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We humans cannot live without Cholesterol




Taken from writings of Dr Natasha Campbelle-McBride



Our bodies are made up of billions of cells.  Almost every cell produces cholesterol all the time during our lives because every cell in every organ has cholesterol as a part of its structure. Cholesterol is an integral part of our cell membranes; the membranes that make the cell wall and the wall of all the organelles inside the cell. 

Saturated fats and cholesterol make the wall of the cells firm – without them the cells will become flabby and fluid. Different kinds of cells in the body need different amounts of cholesterol, depending on function and purpose.  If a cell is part of a protective barrier, it will have a lot of cholesterol in it to make it strong and resistant to any invasion. If a cell or an organelle inside the cell needs to be soft or fluid, it will have less cholesterol in its walls.  This ability of cholesterol and saturated fats to firm and reinforce the tissues in the body is used by our blood vessels, particularly those that have to withstand the high pressure and turbulence of the blood flow.  These are usually large or medium arteries in places where they divide or bend.  The flow of blood pounding through these arteries forces them to incorporate a later of cholesterol and saturated fat in the call, which makes it stronger, tougher and more rigid.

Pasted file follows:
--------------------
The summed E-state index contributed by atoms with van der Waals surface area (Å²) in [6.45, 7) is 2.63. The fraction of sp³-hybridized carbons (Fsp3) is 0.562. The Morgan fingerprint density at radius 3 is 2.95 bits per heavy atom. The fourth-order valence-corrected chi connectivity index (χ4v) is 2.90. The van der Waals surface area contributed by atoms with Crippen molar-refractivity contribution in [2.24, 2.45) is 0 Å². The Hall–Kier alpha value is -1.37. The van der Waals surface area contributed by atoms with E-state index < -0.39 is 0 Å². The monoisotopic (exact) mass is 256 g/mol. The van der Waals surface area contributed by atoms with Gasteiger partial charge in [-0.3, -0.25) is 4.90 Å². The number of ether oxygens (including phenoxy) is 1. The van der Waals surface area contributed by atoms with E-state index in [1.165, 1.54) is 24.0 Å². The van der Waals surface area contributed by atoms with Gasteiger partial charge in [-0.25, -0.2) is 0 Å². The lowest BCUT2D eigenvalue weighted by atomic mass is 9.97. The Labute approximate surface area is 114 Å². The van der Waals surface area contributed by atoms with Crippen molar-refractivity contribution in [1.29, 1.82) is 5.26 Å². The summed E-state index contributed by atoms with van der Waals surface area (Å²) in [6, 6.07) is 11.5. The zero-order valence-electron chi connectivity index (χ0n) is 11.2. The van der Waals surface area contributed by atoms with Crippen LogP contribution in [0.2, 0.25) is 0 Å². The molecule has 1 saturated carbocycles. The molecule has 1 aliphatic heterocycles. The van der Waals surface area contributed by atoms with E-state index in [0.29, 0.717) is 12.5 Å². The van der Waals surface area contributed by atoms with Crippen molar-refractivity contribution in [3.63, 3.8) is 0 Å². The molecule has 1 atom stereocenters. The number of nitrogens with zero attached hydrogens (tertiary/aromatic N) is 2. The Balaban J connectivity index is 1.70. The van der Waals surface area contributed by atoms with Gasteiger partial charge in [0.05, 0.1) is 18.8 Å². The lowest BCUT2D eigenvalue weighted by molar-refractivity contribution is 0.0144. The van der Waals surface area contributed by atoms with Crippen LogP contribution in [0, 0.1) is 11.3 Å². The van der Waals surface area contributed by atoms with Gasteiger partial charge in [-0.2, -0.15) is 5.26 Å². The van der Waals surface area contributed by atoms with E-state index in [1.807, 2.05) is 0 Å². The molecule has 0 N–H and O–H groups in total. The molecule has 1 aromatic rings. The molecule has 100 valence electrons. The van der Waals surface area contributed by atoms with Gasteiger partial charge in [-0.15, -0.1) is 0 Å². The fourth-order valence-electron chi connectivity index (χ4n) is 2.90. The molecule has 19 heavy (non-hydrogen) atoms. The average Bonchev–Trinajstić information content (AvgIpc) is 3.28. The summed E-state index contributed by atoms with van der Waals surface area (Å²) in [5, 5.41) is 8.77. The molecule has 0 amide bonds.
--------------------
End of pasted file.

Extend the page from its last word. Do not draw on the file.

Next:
All the cell in our bodies have to communicate with each other by using proteins embedded into the wall of the cell. Cholesterol and stiff saturated fatty acids form lipid-rafts which make homes for every protein in the membrane and allow it to perform its functions. Without cholesterol and saturated fats our cells would not be able to communicate with each other nor transport various molecules into and out of the cell disabling our bodies to function as they should.